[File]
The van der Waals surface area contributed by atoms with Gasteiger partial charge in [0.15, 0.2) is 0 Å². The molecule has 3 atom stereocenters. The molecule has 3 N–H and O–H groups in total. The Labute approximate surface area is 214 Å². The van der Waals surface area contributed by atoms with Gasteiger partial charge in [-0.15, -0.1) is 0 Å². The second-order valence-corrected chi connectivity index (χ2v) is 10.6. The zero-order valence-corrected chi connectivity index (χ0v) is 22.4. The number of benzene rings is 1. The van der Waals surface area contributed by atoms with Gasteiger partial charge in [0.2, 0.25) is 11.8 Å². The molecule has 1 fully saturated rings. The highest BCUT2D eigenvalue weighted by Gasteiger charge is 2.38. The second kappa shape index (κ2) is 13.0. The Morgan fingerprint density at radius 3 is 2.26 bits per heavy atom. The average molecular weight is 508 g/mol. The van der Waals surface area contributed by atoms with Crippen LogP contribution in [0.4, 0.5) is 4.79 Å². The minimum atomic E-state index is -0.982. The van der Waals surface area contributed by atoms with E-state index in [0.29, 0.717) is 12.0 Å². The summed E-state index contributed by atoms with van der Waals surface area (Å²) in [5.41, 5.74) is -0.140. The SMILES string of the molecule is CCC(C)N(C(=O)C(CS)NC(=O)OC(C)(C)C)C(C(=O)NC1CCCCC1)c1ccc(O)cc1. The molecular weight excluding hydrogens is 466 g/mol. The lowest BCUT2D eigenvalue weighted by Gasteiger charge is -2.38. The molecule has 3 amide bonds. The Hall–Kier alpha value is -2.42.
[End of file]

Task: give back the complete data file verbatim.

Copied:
The van der Waals surface area contributed by atoms with Gasteiger partial charge in [0.15, 0.2) is 0 Å². The molecule has 3 atom stereocenters. The molecule has 3 N–H and O–H groups in total. The Labute approximate surface area is 214 Å². The van der Waals surface area contributed by atoms with Gasteiger partial charge in [-0.15, -0.1) is 0 Å². The second-order valence-corrected chi connectivity index (χ2v) is 10.6. The zero-order valence-corrected chi connectivity index (χ0v) is 22.4. The number of benzene rings is 1. The van der Waals surface area contributed by atoms with Gasteiger partial charge in [0.2, 0.25) is 11.8 Å². The molecule has 1 fully saturated rings. The highest BCUT2D eigenvalue weighted by Gasteiger charge is 2.38. The second kappa shape index (κ2) is 13.0. The Morgan fingerprint density at radius 3 is 2.26 bits per heavy atom. The average molecular weight is 508 g/mol. The van der Waals surface area contributed by atoms with Crippen LogP contribution in [0.4, 0.5) is 4.79 Å². The minimum atomic E-state index is -0.982. The van der Waals surface area contributed by atoms with E-state index in [0.29, 0.717) is 12.0 Å². The summed E-state index contributed by atoms with van der Waals surface area (Å²) in [5.41, 5.74) is -0.140. The SMILES string of the molecule is CCC(C)N(C(=O)C(CS)NC(=O)OC(C)(C)C)C(C(=O)NC1CCCCC1)c1ccc(O)cc1. The molecular weight excluding hydrogens is 466 g/mol. The lowest BCUT2D eigenvalue weighted by Gasteiger charge is -2.38. The molecule has 3 amide bonds. The Hall–Kier alpha value is -2.42.